Record Attendance at ISTSS Annual Meeting-Strong Program, September 11 Sessions, Sense of Community
For four days in December, people from all walks of the mental health community met in New Orleans for the highly anticipated ISTSS 2001 annual meeting. Despite a staggering array of backgrounds, interests and viewpoints among the participants, the meeting was infused with a palpable sense of unity of purpose and community, providing opportunities to learn and share.
ISTSS presidents, past, present, future, at the 17th annual meeting (left to right): John Fairbank, Matthew J. Friedman, Terence M. Keane, Yael Danieli, John Briere (president), Bonnie Green (immediate past president), Robert S. Pynoos, Charles Figley, John Wilson, Onno van der Hart (president-elect). Past presidents not pictured are Jacob D. Lindy, Bessel van der Kolk, Susan Roth, Charles Marmar, Elizabeth Brett, Sandra Bloom, and Alexander C. McFarlane.
Nearly 1,200 people from 29 countries attended the Dec. 6-9 meeting, which took place just 12 weeks into the wake of sadness, anger and fear created by the September 11 attacks. The meeting program had just been finalized at that time. So the Program Committee, chaired by Mary Ann Dutton, PhD, immediately set to work to develop an entirely new track of educational programming and special events to address the September 11 fallout.
The Program Committee built on a base of previously planned features and sessions that served to make the meeting meaningful and memorable, from the theme around which the curriculum was developed, "Reaching Underserved Trauma Survivors Through Community-Based Programs" to the 16 Special Interest Group meetings, to the reformatted "Friendship & Recognition Dinner" replacing the Awards Banquet.
Then-ISTSS President Bonnie Green opened the meeting by placing the events of September 11 within the context of the meeting, ISTSS and the preponderance of traumatic events worldwide:
"Terrorism is a fact of life in many countries, yet this year, the toll was exceedingly high. The United States was confronted by a massive threat that we have previously ignored or denied, and its citizens feel more vulnerable than ever before. In the aftermath, the U.S. was drawn more closely into the world community, and into that community's ongoing reality, in a new and terrifying way. As a nation, the U.S. experienced the helplessness, the fear, and the loss of our sense of safety that many in other countries have been struggling with for years, and we were challenged to figure out how to 'keep going,' and to live our lives, in spite of these emotions. As a world community, we have experienced enormous loss this year, and I would like to propose, now, a moment of silence, in remembrance of all victims of terrorism and war."
Janet Reno delivers her keynote address, "The Necessity of a Coordinated Community Response in Violence Prevention."
The conference was highlighted by former U.S. Attorney General Janet Reno's Keynote Session: "The Necessity of a Coordinated Community Response in Violence Prevention."Plenary sessions anchored each day's programming, including "How Does Social Environment Affect the Human Brain: The Case of Trauma and PTSD," presented by Arik Shalev; Marie Fortune's timely presentation, "No Healing Without Justice," and Oliver Williams on "Creating Opportunities for Epiphanies in Populations Challenged by Violence."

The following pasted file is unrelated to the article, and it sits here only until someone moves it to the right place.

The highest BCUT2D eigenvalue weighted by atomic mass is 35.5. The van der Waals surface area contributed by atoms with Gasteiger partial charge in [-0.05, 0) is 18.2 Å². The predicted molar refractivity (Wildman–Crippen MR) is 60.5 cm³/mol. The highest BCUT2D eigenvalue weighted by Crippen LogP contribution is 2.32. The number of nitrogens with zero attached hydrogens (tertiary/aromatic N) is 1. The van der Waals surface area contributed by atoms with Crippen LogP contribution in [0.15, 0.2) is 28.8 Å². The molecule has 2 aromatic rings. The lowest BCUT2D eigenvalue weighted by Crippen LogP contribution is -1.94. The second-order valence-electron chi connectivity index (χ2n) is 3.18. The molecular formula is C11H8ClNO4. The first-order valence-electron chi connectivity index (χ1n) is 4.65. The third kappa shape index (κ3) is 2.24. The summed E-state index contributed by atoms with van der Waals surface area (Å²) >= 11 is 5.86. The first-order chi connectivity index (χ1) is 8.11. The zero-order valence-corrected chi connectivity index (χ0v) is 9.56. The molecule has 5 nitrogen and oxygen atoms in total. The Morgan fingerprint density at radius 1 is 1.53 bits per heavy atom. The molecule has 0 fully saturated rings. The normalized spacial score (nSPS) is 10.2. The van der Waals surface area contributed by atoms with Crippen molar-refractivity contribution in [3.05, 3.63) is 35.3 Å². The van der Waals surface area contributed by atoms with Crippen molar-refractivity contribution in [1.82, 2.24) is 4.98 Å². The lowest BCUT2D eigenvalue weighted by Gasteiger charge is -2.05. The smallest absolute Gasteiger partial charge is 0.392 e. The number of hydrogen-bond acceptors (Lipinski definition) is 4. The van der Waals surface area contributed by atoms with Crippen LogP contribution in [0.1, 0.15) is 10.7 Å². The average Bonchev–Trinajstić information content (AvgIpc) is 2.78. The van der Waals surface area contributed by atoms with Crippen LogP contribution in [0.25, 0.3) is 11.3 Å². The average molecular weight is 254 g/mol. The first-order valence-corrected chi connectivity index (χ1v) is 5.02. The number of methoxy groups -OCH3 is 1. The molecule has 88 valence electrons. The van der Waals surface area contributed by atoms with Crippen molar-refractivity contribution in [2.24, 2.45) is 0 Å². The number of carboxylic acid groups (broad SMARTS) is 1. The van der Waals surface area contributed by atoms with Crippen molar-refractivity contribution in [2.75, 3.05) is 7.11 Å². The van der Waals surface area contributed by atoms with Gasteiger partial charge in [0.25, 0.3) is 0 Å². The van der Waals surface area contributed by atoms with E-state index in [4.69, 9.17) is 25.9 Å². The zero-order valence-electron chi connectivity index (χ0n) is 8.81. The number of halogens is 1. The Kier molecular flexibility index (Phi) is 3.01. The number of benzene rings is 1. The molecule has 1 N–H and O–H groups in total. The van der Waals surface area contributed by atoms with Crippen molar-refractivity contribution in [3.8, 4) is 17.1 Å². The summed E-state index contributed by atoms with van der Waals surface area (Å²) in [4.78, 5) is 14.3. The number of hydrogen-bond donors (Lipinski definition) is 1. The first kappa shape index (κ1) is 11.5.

A full day of premeeting institutes preceded the meeting. There were more premeeting sessions and participants than at any previous ISTSS Annual Meeting. Participants were able to choose a full day institute or two half-day institutes.
Additional highlights included two poster sessions, 16 Special Interest Group meetings, photograph-of-the-year display and David Hanschuh's media presentation during the Friendship Dinner.
The meeting received overwhelmingly positive marks in evaluations. Yet while attendee evaluations underscored the quality and value of the hundreds of oral and poster presentations, it was personal contacts with friends and colleagues and the interaction between researchers and practitioners that made the ISTSS meeting unique.
Improving the Meeting
Longer session times with fewer speakers helped improve the depth of the sessions. However, many attendees expressed the desire for further limitations on the number of presentations in each session.
Ongoing challenges for the meeting's planners include balancing the number of quality sessions with time for rest, contemplation and networking, as well as available time and space at the conference venue. As one participant put it, "The content of this meeting is so powerful. I would be too exhausted to attend more…" Improvements in handouts and the use of computer equipment, providing access to students and international participants were also cited as concerns.
The board has made a commitment to continue to build on the success of each meeting, adding improvements and adjustments to better serve participants and further ISTSS's mission. An Annual Meeting Structure Task Force continues its work of addressing the evolving needs of the ISTSS community and ISTSS's ability to meet those needs.
The diversity of participants and the variety of sessions and activities over four days meant that each participant found something special in the conference. By all accounts, the ISTSS 17th Annual Meeting delivered what people came for--a place for learning, sharing and an invaluable sense of community. In the words of one participant, "This was my first ISTSS conference and I enjoyed the social support and the expertise in the sessions. Thank you."
The 2002 Program Committee, chaired by Eve Carlson, has begun the work of developing the 18th annual meeting, which will take place Nov. 7-10, at The Baltimore Marriott Waterfront Hotel, Baltimore, Md., U.S.A. The meeting theme is "Complex Psychological Trauma: Its Correlates and Effects." The Call for Presentations is already available here.